It's awkward to carry around that much pain and not be able to adequately express your feelings. Worse, yet feeling like it is not okay to share your pain. Constantly being worried about judgement and scrutiny. Dads fear the judgement as much as Mom's do. People will think this is my fault. And because they already are assuming the blame (Step 2) they fear others believing it as well. Again, this is a societal pressure problem. We cannot expect our men to be kind and loving fathers and then at the same time expect them to be so strong and responsible that it makes them uncomfortable expressing their pain. Stop letting the presence of a grieving man make YOU feel uncomfortable. It's not about how you feel.
Step 9: Stare at little girls at the mall or on the playground:Stare at the ones that are similar in age Vail (and Vienna) and ask why my child and not theirs?
This is something that I think all child-loss parents do. It's impossible not to. Especially when your perfectly happy, healthy child was there playing one day and poof-gone the next. Out of all the children in the world why did it have to be my beautiful girl? It would be insane for a father to not ask himself this. Looking at other children and wondering how old they are and comparing them to the only age your child will ever achieve- just sucks. Then seeing older kids and having to accept that you won't ever see your sweet baby reach that age. Wondering what she would have been like if she had. Fathers love their little girls, in a special way that only they can. Little girls know this and having that relationship with their fathers is how they learn their value, self-worth and build self-confidence. All that comes from their relationship with their Daddy. The loss of that future with your child is so traumatic that staring at little girls longingly is just a part of grief.
Step 10: Invest in Sunglasses: so people don't see you cry.
"Step 10-B: Remove sunglasses because we don't give a shit if other people are uncomfortable."
We have established that men don't like to show their feelings and be seen as weak. So initially in child-loss grief, these two dads felt like they needed to hide behind sunglasses when they cried. Let me tell you that controlling your tears when you have lost your child is virtually impossible. The only time I haven't cried at the drop of a hat is when my tear ducts were so empty and raw from crying that it was physiologically impossible to shed another tear. Then after a while, after the anger starts to dissipate and the deep dark sadness of reality sinks in, the ability to give a shit fades as well. So if he cries in public who cares? I'll say it again and again, why does our society think that crying equals weakness? Why are we teaching our boys this lesson? It needs to stop.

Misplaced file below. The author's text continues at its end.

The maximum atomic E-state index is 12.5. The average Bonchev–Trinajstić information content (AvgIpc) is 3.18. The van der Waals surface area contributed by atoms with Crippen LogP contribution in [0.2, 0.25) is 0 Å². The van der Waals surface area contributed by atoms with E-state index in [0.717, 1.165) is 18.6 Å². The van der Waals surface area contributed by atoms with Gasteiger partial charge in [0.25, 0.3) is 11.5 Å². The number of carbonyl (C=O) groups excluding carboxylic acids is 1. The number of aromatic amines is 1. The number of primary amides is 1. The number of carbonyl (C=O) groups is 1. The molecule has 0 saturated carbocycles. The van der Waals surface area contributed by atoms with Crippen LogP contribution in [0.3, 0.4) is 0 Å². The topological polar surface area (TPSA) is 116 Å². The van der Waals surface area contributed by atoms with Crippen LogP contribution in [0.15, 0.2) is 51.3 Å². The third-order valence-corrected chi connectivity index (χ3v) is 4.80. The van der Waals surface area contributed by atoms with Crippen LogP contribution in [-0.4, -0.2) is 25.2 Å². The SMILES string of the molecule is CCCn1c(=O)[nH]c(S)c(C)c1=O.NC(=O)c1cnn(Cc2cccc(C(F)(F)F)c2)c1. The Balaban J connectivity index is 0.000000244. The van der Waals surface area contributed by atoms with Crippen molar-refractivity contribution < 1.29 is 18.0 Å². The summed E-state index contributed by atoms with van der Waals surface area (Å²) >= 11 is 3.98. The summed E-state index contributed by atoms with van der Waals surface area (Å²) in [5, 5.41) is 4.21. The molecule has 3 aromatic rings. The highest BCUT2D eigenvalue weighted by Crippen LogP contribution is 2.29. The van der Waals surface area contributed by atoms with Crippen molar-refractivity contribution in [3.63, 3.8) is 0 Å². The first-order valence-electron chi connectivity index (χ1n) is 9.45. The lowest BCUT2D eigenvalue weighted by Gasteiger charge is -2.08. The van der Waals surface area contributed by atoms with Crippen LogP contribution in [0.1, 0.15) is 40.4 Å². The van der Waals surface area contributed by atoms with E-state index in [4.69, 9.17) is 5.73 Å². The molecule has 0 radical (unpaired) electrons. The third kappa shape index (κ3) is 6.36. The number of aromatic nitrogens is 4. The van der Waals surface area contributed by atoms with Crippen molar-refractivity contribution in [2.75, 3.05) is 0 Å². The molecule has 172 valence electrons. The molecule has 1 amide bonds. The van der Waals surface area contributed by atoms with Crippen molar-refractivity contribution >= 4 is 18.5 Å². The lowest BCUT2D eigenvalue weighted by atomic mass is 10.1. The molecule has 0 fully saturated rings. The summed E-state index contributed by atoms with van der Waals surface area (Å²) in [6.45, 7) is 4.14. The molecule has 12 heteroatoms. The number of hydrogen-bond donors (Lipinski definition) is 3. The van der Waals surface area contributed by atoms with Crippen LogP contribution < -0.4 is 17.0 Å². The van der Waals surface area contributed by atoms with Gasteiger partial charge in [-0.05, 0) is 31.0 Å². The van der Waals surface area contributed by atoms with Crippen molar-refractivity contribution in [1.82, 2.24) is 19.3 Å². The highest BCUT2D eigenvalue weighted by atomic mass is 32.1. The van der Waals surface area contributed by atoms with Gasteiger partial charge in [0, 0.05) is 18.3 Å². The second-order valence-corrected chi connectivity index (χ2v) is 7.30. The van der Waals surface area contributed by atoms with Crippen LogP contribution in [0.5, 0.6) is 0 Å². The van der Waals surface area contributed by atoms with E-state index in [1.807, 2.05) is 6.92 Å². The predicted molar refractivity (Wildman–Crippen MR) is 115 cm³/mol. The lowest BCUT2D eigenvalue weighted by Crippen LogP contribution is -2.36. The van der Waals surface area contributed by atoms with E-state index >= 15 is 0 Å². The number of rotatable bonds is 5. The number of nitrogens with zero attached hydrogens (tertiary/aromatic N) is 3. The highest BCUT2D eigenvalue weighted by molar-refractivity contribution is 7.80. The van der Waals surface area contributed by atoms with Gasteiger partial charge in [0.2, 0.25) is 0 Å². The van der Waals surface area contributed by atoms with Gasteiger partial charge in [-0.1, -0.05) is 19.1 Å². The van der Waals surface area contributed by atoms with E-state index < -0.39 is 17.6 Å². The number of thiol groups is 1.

Step 11: Reboot Your Entire Life: attempt to become someone you never thought was possible.
Why not? What else have you got to lose? He doesn't recognize himself in the mirror anyway. None of us do. Our lives are now divided into two very distinct segments: Before & After. The before person no longer exists. Not even on a cellular level. Every part of you is different. I think for a man like Steve (I can't say for sure about Mike, because I didn't know him before he lost his daughter Vienna, but I'd hazard a guess that this is true for him as well) identity is largely defined by accomplishments. What have I done with my life? Once you hold your dead child in your arms, all the past accomplishments just don't matter anymore. It's like they never happened. So the only thing that now defines him is the loss. Remaking himself is the only option.
Step 12: Avoid Driving into Oncoming Traffic:
Step 12-B Don't talk about your life-insurance policy
Don't jump to conclusions on this one. Clearly they were joking. But the jokes are rooted in truth. We all question our own mortality when faced with loss. This is quadrupled when that loss in your child. There are too many why's. Why not me instead? Why her? Why now? Why? Why? Why? So it is natural to wonder if your life still has any value, search what reasons you have for going on. Plus, we all want to be with our babies when we get to heaven. So suddenly the idea of our own death is lot less scary. In fact, it seems like it will be a relief to be back in baby Vail's arms. The fear of death, having faced the worst possible version of it, is washed away. This doesn't mean that any of us want to die. Just that when our time comes, we will happily go home to our children in heaven. Plus, unbearable grief makes for jokes in very poor taste.
The last thing Mike said was: "That is a solid 12-step program. Clearly enough to push mortal men over the edge by step 12. Bravo!!"
And he is right. The loss of a child is clearly enough to push any father over the edge. Be kind to these dads, they are holding on by a thread, despite the front they put on. Remember when you are out in the world that the handsome father at the playground or the super smart doctor treating you in the ER, may be coping with the loss of their child. If you look closely, you will see the unmistakable pain in their eyes. Even the strongest of them can't hide that. Be kind to them. After all, they are the best fathers in the world.